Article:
E-commerce with rapid delivery is taking off: $20 billion by 2024

09 August 2021 Consultancy-me.com 3 min. read
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Quick commerce (q-commerce) – delivery within two hours of ordering – in Middle East and North Africa (MENA) is set to touch $20 billion in market value by 2024, powered primarily by the food delivery segment.

This is according to new RedSeer Consulting research, which tracked the maturity of a rapidly advancing Middle East ecommerce landscape – spurred on by the Covid-19 pandemic through last year. 

While most consumption moved online in the thick of lockdown, the stellar shift came in the egrocery and food delivery segments – as people found new ways of accessing basic necessities. Businesses soon realised that these are segments where speed is of the essence, and innovative players – Talabat, Hungerstation, etc. – have emerged with sub-two-hour delivery propositions. 

MENA Q-commerce Market Size

As it happens, these businesses might have kickstarted a soon-to-be booming q-commerce market. “Given that roughly 40% of online shoppers mention quick delivery as an extremely important criteria in their decision- making process, I think we are at the cusp of the q-commerce growth in MENA.” explained RedSeer Middle East managing partner Sandeep Ganediwala.

He explained how the infrastructure is already in place for such a model – developed during the pandemic last year. “Quick commerce is another such innovation in the digital economy which builds on the hyperlocal delivery capability developed by ecommerce players in the region.”

Q-commerce in the Middle East grew to a $9 billion market in 2020 – having nearly doubled from $5 billion in 2019. Much of this growth was driven by food delivery, although the researchers predict that other segments such as groceries, pharma and gifts will edge into the market over the next couple of years.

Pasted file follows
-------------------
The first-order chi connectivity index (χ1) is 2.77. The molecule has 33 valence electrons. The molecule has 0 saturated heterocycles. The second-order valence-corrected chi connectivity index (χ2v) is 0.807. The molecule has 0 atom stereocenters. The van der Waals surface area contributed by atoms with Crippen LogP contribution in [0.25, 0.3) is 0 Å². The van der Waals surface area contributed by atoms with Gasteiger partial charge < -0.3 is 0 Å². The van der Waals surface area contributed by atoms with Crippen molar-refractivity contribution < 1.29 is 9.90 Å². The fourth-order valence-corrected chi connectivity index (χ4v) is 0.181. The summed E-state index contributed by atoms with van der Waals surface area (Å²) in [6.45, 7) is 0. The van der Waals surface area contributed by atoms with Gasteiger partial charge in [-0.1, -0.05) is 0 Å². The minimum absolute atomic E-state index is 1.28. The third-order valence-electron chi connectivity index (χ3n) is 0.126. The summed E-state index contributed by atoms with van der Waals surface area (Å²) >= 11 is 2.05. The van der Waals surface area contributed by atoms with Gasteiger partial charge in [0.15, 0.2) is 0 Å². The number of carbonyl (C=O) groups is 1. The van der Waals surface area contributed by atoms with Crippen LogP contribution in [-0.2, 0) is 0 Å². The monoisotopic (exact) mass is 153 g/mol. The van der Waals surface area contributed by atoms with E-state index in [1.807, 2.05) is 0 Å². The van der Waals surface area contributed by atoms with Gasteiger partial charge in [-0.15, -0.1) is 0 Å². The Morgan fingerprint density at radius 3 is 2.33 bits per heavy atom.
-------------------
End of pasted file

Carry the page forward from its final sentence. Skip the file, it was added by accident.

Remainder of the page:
MENA q-commerce market size by category

The segment will likely grow to roughly $20 billion by 2024 as a result: nearly 75% of which will still be occupied by food delivery, while groceries will take up just over 20%, leaving around 5% for the other up and coming q-commerce categories. 

The market is gearing up. “Food aggregators such as Hunger Station, Talabat and Jahez were the first to penetrate this market and already possess the logistical capabilities required,” explained Ganediwala. 

“As consumers are adopting newer categories, food aggregators have also expanded their offerings. Given the fast growth of this model, more retailers are adopting q-commerce as a viable “way-to-play”. For example, Nana in Saudi Arabia and Instashop in UAE have emerged as egrocery leaders in a short span of time,” he explained.

As it stands, q-commerce makes up 20% of the Middle East’s digital economy, although the researchers expect a few years to pass before the investments required to make the switch start yielding profits for platforms.